A rape victim has blasted police for refusing to reveal the name of the man linked by DNA evidence to a series of horrific sexual attacks on women.
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A Hamilton woman is angry her attacker died before he stood trial and was free to leave New Zealand for Perth after raping three women.
Mark Allan Nixon has been revealed as the former bouncer who police say was the prime suspect in a series of attacks which terrified Hamilton women eight years ago.
Nixon, who fled to Australia eight years ago amid a manhunt for a serial rapist, died suddenly a few weeks after he was arrested for a minor offence in Western Australia where his DNA was taken.
Police announced they had closed the case after the DNA link was confirmed, but chose not to reveal his name, infuriating one of his victims.
The 51-year-old Hamilton woman said she felt sick knowing police would not release her attacker's name.
"This is the only justice I'll get, having the bastard's name out there," she said.
"I have to live what he did, everyday. He's dead now and he'll never be charged. But why treat him like a victim?"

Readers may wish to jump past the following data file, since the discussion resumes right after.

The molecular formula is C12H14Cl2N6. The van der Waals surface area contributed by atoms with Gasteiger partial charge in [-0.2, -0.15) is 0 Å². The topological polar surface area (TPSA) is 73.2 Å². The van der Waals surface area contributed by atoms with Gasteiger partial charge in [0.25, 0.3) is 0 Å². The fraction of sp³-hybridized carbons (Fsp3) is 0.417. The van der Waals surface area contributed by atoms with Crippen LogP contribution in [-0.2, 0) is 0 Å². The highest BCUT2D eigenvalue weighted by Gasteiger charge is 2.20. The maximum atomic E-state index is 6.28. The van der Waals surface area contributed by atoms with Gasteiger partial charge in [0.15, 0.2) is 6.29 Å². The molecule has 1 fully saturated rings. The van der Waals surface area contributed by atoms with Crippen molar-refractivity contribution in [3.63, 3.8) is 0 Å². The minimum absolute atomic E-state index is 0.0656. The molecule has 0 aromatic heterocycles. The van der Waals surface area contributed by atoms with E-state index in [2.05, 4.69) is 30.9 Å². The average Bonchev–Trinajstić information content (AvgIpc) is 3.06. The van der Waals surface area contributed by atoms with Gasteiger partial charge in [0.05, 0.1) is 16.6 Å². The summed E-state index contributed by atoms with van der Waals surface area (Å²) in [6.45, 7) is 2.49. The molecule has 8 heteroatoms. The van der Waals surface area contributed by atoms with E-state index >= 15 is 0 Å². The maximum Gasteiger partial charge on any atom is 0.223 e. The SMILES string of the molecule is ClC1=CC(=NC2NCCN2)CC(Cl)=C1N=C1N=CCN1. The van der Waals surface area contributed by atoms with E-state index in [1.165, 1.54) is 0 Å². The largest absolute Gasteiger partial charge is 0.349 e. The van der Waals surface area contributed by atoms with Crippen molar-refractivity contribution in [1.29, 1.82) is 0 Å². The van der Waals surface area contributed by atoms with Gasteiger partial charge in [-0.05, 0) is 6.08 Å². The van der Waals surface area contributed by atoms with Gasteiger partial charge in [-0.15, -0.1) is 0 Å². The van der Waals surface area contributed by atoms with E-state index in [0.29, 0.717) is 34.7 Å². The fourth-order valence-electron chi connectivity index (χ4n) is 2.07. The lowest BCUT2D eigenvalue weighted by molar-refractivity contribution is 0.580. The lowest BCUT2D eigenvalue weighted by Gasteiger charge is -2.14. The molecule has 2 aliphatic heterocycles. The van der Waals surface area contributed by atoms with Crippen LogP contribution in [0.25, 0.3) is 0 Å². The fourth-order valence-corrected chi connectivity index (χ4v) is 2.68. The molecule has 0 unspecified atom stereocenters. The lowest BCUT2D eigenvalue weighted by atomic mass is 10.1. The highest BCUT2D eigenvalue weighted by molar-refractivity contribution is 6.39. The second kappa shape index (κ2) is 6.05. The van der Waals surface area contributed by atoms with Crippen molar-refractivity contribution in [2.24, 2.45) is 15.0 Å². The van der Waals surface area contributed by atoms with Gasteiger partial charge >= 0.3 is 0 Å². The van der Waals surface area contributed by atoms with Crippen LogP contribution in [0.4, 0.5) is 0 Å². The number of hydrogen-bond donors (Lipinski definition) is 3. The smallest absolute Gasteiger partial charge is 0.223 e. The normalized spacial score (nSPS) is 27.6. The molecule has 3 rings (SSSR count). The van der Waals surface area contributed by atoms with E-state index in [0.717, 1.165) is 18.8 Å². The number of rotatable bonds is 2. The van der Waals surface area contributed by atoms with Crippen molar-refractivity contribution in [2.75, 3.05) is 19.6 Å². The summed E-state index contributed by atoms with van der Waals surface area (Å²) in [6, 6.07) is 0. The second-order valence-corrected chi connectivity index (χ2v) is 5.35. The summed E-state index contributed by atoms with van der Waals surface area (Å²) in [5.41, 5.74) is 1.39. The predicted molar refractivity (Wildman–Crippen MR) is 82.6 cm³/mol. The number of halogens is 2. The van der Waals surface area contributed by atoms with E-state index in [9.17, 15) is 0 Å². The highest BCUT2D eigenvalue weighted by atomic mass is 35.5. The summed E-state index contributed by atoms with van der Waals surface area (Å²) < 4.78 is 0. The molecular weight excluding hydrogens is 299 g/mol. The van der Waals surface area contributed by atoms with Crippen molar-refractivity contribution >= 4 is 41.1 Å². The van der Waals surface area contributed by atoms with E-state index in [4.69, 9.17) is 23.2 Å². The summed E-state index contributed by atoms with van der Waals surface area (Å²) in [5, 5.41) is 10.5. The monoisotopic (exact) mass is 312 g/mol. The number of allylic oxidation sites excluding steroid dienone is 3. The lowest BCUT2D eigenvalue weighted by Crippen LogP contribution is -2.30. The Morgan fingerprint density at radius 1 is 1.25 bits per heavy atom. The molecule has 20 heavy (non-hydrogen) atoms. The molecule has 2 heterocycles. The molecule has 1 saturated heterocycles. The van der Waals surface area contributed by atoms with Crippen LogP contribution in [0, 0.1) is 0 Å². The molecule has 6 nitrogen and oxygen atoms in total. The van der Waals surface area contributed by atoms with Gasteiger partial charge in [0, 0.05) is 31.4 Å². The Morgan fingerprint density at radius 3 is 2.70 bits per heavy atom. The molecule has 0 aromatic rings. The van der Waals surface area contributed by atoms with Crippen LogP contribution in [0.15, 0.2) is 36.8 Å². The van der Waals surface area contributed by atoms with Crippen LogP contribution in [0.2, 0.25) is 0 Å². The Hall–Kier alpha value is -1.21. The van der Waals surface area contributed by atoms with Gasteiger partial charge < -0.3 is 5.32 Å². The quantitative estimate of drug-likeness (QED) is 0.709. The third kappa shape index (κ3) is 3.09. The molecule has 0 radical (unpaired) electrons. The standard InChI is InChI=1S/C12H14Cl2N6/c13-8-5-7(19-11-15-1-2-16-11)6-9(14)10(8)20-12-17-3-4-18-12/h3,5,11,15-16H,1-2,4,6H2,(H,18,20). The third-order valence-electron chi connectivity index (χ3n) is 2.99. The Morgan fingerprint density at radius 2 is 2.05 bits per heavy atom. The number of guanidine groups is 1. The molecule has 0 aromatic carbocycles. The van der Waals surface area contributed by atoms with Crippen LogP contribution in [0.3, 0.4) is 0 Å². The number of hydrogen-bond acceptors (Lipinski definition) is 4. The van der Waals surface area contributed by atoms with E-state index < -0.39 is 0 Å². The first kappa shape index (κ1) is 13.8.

The first two victims were coaxed into a car by a young man, but the 51-year-old, the third victim, was approached as she sat in the central business district in the early hours of a Saturday morning.
DNA taken from her at the time of the attack has been matched to Nixon, who was then aged 28 and working as a doorman in Hamilton nightclubs..
The attacks sparked a nationwide manhunt, dubbed Operation Phil, led by Hamilton Police Detective Inspector Chris Page.
A DNA profile lodged by police earlier in the investigation was matched to a Perth-based New Zealand man in 2015.
Page requested the details of the DNA identity and, last Saturday, it was confirmed the identity was the Hamilton serial rapist.
Nixon's biological father, Lance Henwood, was taken aback to hear about the investigation.
Henwood, who lives overseas, said he had first met his son when he was 16 years old.
"He left home and decided to find out who his real father was. So I became friends with him and we spent some time together and became mates really," he said.
"He was troubled. He basically was one of those guys who had depression. Apart from that, he was a friendly, nice guy. He was a rough kid at school, he had a rough upbringing."
Henwood said when his son died in 2013, he left behind a fiance who was "still mourning".
"She's still struggling with it even now."
- Sunday Star Times